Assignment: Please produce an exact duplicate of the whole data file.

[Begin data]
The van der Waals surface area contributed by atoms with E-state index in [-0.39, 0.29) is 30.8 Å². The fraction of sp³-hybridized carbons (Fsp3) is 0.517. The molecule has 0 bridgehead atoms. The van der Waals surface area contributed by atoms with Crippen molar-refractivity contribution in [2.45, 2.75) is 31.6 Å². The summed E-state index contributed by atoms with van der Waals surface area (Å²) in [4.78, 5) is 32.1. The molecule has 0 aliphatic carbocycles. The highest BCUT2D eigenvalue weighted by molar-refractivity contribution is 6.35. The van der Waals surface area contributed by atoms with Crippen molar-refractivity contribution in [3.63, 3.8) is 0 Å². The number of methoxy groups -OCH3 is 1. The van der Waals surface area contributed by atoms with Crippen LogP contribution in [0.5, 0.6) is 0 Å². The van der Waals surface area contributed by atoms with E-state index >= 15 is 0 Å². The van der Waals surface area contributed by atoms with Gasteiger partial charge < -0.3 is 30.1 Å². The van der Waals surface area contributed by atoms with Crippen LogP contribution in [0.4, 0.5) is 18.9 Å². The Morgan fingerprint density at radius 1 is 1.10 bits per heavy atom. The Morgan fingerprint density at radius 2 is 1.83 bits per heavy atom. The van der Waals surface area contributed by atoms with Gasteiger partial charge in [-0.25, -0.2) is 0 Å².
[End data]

The van der Waals surface area contributed by atoms with E-state index in [-0.39, 0.29) is 30.8 Å². The fraction of sp³-hybridized carbons (Fsp3) is 0.517. The molecule has 0 bridgehead atoms. The van der Waals surface area contributed by atoms with Crippen molar-refractivity contribution in [2.45, 2.75) is 31.6 Å². The summed E-state index contributed by atoms with van der Waals surface area (Å²) in [4.78, 5) is 32.1. The molecule has 0 aliphatic carbocycles. The highest BCUT2D eigenvalue weighted by molar-refractivity contribution is 6.35. The van der Waals surface area contributed by atoms with Crippen molar-refractivity contribution in [3.63, 3.8) is 0 Å². The number of methoxy groups -OCH3 is 1. The van der Waals surface area contributed by atoms with Crippen LogP contribution in [0.5, 0.6) is 0 Å². The van der Waals surface area contributed by atoms with E-state index >= 15 is 0 Å². The van der Waals surface area contributed by atoms with Gasteiger partial charge < -0.3 is 30.1 Å². The van der Waals surface area contributed by atoms with Crippen LogP contribution in [0.4, 0.5) is 18.9 Å². The Morgan fingerprint density at radius 1 is 1.10 bits per heavy atom. The Morgan fingerprint density at radius 2 is 1.83 bits per heavy atom. The van der Waals surface area contributed by atoms with Gasteiger partial charge in [-0.25, -0.2) is 0 Å².